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September 14, 2017 / Joanne Yeck

Buckingham Notables: F. N. Maxey, Freemason

Taylor Lodge. Courtesy Jeremy Winfrey


In early 1904, a few months following Frank N. Maxey’s death, the Appomattox and Buckingham Times printed a salute to this well-loved man, sent from his Masonic Lodge brothers. It read as follows:

In Memoriam.

Whereas it has pleased the All-wise to remove from us our beloved Brother, F. N. Maxey, the oldest member of our Lodge from time to eternity

Resolved. That the members of Taylor No. 117 A. F. and A. M. bow with humble submission to the will of our Heavenly Father, trusting and fully believing that our loss is his eternal gain.

2nd. That to the bereaved wife of our beloved Brother who mourns the loss of a kind and affectionate husband, we offer our sincere and heartfelt sympathy.

3rd. That in the death of Brother Maxey, the county has lost a true and loyal citizen, Sharon Church a faithful worker and a true christian gentleman. Our Brother lived not for self alone, but spent his life and means for the upbuilding of the community in which he lived. He was a Mason 63 [?] years and lived to the old age of 83 years, and died trusting in the faith of the Lion of the Tribe of Judah.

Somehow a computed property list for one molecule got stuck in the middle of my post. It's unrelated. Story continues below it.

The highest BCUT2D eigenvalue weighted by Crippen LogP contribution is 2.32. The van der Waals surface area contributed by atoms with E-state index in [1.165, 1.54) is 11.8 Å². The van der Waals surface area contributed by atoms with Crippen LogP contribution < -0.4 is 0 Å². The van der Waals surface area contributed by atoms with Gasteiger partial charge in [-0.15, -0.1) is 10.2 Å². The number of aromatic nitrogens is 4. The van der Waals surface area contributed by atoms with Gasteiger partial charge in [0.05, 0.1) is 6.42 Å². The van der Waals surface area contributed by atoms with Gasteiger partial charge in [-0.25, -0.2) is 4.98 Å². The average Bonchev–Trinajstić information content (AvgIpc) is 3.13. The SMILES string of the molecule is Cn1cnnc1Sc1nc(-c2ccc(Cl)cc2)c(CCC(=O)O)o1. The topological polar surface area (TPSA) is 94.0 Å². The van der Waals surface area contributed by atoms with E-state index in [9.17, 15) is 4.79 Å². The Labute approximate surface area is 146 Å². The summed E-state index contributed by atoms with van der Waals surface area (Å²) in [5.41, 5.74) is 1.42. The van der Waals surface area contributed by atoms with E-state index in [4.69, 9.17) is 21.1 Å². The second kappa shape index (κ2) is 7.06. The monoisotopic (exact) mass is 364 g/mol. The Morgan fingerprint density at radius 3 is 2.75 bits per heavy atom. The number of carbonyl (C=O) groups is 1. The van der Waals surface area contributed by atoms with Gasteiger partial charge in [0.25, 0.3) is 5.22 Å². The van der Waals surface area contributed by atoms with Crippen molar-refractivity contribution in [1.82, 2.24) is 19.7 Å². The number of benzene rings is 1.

M. L. A. Moseley, Robt. M. Agee, Robt. B. Agee, Committee.


M. L. A. “Matt” Moseley was the executor of Frank N. Maxey’s estate and, in early 1904, in an effort to settle the estate, was still advertising in the Appomattox and Buckingham Times, addressing Maxey’s creditors and individuals indebted to him.

There is no doubt that Frank Maxey was an unusually generous and ingenious citizen of Buckingham County. How unfortunate that he had no children of his own and that his two adopted nephews died during the Civil War. In a way, all of the Well Water community became his children and benefited from his largess.

To learn more about the life of F. N. Maxey and the unusual details of his death, please consult:

“F. N. Maxey and His Community at Well Water,” in “At a Place Called Buckingham.”

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